Saving His Best for First

Saving His Best for First

April 16, 1940

Bob Feller‘s fastball struck fear into the hearts of opposing batters — but when Feller took the mound, it was his parents who often found themselves in the line of fire. As a boy, his legendary heater had broken three of his father’s ribs; on Mother’s Day 1939, a foul ball off the bat of Chicago third baseman Marv Owen sent his mother to the hospital for two days. The next time Mrs. Feller attended a game at Comiskey — April 16, 1940 — her son made sure she stayed out of harm’s way, silencing the White Sox for the only Opening Day no-hitter in baseball history.

Mrs. Feller must have been comforted by Owen’s absence from the White Sox lineup; the veteran third baseman had been sold to the Red Sox the previous December. In his place was rookie Bob Kennedy — father of future major-league catcher Terry Kennedy — who served as the table-setter in a lineup that included Hall of Famer Luke Appling and .300 hitters Taffy Wright and Moose Solters. The White Sox were rebuilding, but they were no doormats; their .278 team batting average in 1940 would be second only to the mighty Detroit Tigers in the American League.

Both hurlers — the 21-year-old Feller and White Sox stalwart Edgar Smith — coped admirably with the stiff Lake Michigan wind at their backs. Smith walked two, struck out five, and allowed just six hits; a fourth-inning triple by Rollie Hemsley drove in Feller’s roommate Jeff Heath for the only run of the game.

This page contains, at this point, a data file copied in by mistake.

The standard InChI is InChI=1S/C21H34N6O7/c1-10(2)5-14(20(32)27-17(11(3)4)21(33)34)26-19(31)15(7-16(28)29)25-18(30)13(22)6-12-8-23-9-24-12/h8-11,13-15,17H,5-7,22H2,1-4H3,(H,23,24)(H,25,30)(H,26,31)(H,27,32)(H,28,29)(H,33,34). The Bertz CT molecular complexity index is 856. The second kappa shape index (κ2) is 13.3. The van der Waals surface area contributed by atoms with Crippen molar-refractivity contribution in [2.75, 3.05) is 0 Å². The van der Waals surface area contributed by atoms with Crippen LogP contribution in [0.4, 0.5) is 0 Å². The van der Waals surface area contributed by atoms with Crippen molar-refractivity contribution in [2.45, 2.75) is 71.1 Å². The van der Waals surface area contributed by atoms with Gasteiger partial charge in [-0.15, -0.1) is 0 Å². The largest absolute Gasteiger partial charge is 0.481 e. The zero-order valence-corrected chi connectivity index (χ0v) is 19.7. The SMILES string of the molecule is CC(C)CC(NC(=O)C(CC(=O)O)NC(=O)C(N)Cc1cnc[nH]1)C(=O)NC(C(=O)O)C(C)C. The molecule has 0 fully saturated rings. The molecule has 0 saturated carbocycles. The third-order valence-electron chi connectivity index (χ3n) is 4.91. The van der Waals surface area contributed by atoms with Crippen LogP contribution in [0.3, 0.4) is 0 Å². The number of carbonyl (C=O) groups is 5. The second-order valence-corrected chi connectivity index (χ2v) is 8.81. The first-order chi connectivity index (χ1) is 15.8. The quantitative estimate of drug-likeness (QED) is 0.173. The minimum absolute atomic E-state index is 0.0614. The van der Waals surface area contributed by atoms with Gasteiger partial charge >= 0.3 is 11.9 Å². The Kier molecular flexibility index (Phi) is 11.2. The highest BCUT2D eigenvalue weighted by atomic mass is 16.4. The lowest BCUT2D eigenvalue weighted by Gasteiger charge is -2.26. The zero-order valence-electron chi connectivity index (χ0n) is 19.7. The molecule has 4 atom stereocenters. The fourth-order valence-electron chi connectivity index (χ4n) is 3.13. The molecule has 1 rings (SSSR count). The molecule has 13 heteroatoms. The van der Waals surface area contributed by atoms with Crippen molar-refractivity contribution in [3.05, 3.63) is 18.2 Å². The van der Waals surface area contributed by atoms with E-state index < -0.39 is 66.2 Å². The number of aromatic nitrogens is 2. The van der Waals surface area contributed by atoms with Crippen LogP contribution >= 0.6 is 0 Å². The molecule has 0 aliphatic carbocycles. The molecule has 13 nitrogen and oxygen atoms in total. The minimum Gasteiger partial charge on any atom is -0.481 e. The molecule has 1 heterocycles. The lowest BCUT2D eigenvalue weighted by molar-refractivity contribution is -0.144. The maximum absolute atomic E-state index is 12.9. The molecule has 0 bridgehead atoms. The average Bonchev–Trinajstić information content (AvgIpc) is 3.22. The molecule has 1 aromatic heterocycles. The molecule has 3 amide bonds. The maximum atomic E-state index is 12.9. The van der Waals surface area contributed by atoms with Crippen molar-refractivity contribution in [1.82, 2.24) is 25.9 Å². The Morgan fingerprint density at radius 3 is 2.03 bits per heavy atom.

Meanwhile, Feller had gotten off to a bad start. His arm stiffened up before the game, and he wasn’t comfortable using his curve in the cold weather. Relying mainly on his fastball, he walked five White Sox batters in the game. Two of those walks, plus a dropped ball by centerfielder Roy Weatherly, loaded the bases in the second inning. But Feller pitched out of the jam and settled down; it wasn’t until the ninth inning that his no-hitter was seriously threatened by two of the White Sox’ best batters.

With two outs in the ninth, Feller faced Luke Appling, who used his talent for fouling off pitches to valiantly fight off a two-strike count. Feller soon tired of dealing with the pesky Appling and decided to walk him. “I already had issued four walks, so another one wasn’t going to make any difference anyhow,” recalled Feller in his autobiography. It was an intentional walk, but nobody else knew it.

The well-intentioned walk nearly backfired on Feller. On deck was Taffy Wright, a good contact hitter, who promptly drove a ball between first and second base towards right field. Only a superb play by second baseman Ray Mack saved the no-hitter. After diving to his left to knock down the ball, Mack picked it up off the outfield grass with his bare hand and spun around to nab Wright by a half-step at first base.

It was the first — and most memorable — of the three no-hitters Feller would throw in his eighteen-year Hall of Fame career. He finished the season with 27 wins and led the league for the third consecutive season with 261 strikeouts. After another superb season in 1941, Feller joined the Navy as the first pro ballplayer to volunteer for World War II. He returned to the Indians after the war, setting a major-league record with 348 strikeouts — and throwing another no-hitter — in 1946. His final no-hitter came in 1951, his last 20-win season.